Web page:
from home, the island must have been a hellish place for those living under the
wary eye of the armed guards – ice-bound in winter, tauntingly beautiful yet inaccessible
in spring and summer. In time, those who could left. But others remain behind
Among rows of identical white marble headstones in a lonely cemetery
on tree-covered Johnson Island across from Sandusky, Ohio, one bears this inscription:
Lieut. Co. J
3rd Tex. Cav.
|The graveyard, accessible
today only by boat or toll bridge, is all that’s left of the Johnson Island Military
Prison, a Lake Erie facility that held an average of 2,500 Confederate prisoners
– all of them officers – throughout the Civil War. Opened in 1862 after the North
realized the war would not be quick or easy, the prison consisted of 13 two-story
wooden barracks surrounded by a high stockade.
During the war, between
them the North and the South operated more than 150 military camps, stockades,
pens (as in guarded human corrals) or prisons that held an estimated 193,750 captured
federals and 215,000 rebels. More than 30,000 Union soldiers and 26,000 Confederates
died in captivity.
of the Confederate POWs was Lt. Samuel Graham. He enlisted in the 3rd Texas
Cavalry at Linden, in Cass County,
on June 3, 1861. Like most young gallants who rushed to join the fight against
the Yankees, he must have been full of martial spirit.
mustered into Confederate service on June 13 in Dallas.
It included 1,094 officers and men, most of them, like Graham, from East
Texas. They were the first Texas outfit to leave
the state for the theater of war, moving through Indian Territory to Missouri
by summer’s end that year.
In the spring of 1862, the 3rd Texas, by then
under the command of Gen. Sterling Price, operated near Cornith, Miss. By the
late fall, having survived a bloody engagement on Sept. 19, Graham surely had
come to realize that war is neither easy nor romantic.
On December 21
that year, the young officer led his company into battle at Davis Mills, Miss.
By day’s end, 22 of his comrades were dead, 50 lay suffering from wounds and 20
were either missing or captured. Graham had been wounded and taken prisoner.
Where Graham spent the first seven-plus months of his captivity is not known,
but on Aug. 19, 1863 he arrived by boat at Johnson’s Island. According to the
prison’s “Auxiliary Register No. 3 Deaths,” he died “of wounds” that Sept. 29.
The record notes a leg had been amputated.
the war, the prison buildings were sold for scrap or moved to the mainland. And
the cemetery soon fell into neglect. When a promotional tour of farmers and newspapermen
visited the island in September 1889, they found the wooden grave markers badly
weathered or missing. The resulting negative publicity sparked a campaign to place
permanent markers over the 206 graves, an effort completed the following spring.
In 1910, the United Daughters of the Confederacy dedicated a heroic-sized
bronze statute of a Confederate sentry to figuratively stand guard over the lonely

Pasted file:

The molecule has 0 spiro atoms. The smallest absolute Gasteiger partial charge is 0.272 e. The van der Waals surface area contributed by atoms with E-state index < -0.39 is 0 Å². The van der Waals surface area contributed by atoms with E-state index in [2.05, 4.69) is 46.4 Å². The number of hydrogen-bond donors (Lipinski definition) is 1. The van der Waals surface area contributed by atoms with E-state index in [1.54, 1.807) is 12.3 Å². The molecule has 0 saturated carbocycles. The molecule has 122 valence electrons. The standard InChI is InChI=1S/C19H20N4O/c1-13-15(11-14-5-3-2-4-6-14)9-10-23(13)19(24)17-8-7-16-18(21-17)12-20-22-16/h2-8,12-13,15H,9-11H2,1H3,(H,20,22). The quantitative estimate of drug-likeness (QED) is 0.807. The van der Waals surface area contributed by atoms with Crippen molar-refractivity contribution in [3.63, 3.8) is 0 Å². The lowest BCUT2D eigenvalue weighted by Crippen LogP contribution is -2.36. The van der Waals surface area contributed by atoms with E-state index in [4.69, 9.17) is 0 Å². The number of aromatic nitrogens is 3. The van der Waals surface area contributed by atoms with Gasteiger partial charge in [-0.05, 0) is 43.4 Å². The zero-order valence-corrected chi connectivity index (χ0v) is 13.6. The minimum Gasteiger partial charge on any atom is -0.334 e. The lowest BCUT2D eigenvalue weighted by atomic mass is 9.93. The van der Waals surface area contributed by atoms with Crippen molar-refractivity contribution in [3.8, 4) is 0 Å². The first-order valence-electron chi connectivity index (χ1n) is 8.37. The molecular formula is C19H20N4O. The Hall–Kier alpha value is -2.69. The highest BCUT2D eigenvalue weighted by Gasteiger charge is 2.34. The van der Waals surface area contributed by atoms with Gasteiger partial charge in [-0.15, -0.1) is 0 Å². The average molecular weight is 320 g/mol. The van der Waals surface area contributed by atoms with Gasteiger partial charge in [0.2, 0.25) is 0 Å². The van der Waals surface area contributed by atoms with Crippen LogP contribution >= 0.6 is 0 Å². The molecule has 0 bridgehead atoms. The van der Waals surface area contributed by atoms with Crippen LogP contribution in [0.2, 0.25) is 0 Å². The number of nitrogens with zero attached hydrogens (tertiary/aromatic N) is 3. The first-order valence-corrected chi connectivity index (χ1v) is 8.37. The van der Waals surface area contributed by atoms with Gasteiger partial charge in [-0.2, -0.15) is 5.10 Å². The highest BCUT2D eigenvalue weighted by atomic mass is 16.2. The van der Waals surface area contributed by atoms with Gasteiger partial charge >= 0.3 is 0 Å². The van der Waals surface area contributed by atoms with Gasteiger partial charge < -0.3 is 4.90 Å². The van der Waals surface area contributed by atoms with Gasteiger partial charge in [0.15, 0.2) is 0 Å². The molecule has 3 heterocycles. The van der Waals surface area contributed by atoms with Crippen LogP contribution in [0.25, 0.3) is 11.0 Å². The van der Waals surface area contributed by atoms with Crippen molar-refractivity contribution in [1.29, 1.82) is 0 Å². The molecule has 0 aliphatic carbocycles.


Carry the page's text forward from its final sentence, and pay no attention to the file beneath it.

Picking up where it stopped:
rebel burying ground. Two years later, an iron picket fence went up around the
cemetery. The UDC had purchased the cemetery and maintained it until 1932, when
the organization conveyed it to the federal government. It is now a National Historic
of a pair of monuments erected at the cemetery in 2003 lists two other Texans
believed buried on Johnson Island – Daniel Graham and Lt. James R. Mauzy.
They don’t have tombstones, and so far, no details on their lives and deaths have
come to light. Graham’s name is preceeded on the granite slab by “Guer,” presumably
an abreviation for guerrilla, a distinction the prison record keepers made.
The other monument notes that ground-penetrating radar had located an additional
61 sets of unmarked remains both inside and outside the cemetery. That brought
the number of known burials to 267, of which 253 have been identified. But the
marker goes on to say that as many as 300 Confederates may lie on the island.
“This work was accomplished using the best available scientific methods and primary
resources at the time,” the words in stone continue. “The Johnson’s Island Committee
[of the UDC] leaves to future generations…yet unborn and to technology yet devised
to fully reconcile the information.”
During the war, with nothing but
time on their hands, the Confedrates isolated on the island occcupied themselves
with pasttimes ranging from making jewelry to writing poetry. The most prolific
versifier was Maj. George McKnight. His ouevre includes these powerful
if imperfect lines:
|No more bad snows…
Nor icy wings beat agains my prison cell…
Within this Northern hell.
more my ears will hear the cry of Southern men
Nor sense of sorrow meet my
Where [live] those far worse…
Than those already dead.
| © Mike Cox
"Texas Tales" June
17, 2010 column
The link below will take you to a well-researched, photo-rich
site which displays an aerial view of Johnson's Island and an image of the guardian
Confederate statue mentioned in Mr. Cox's text.
Books by Mike Cox - Order Now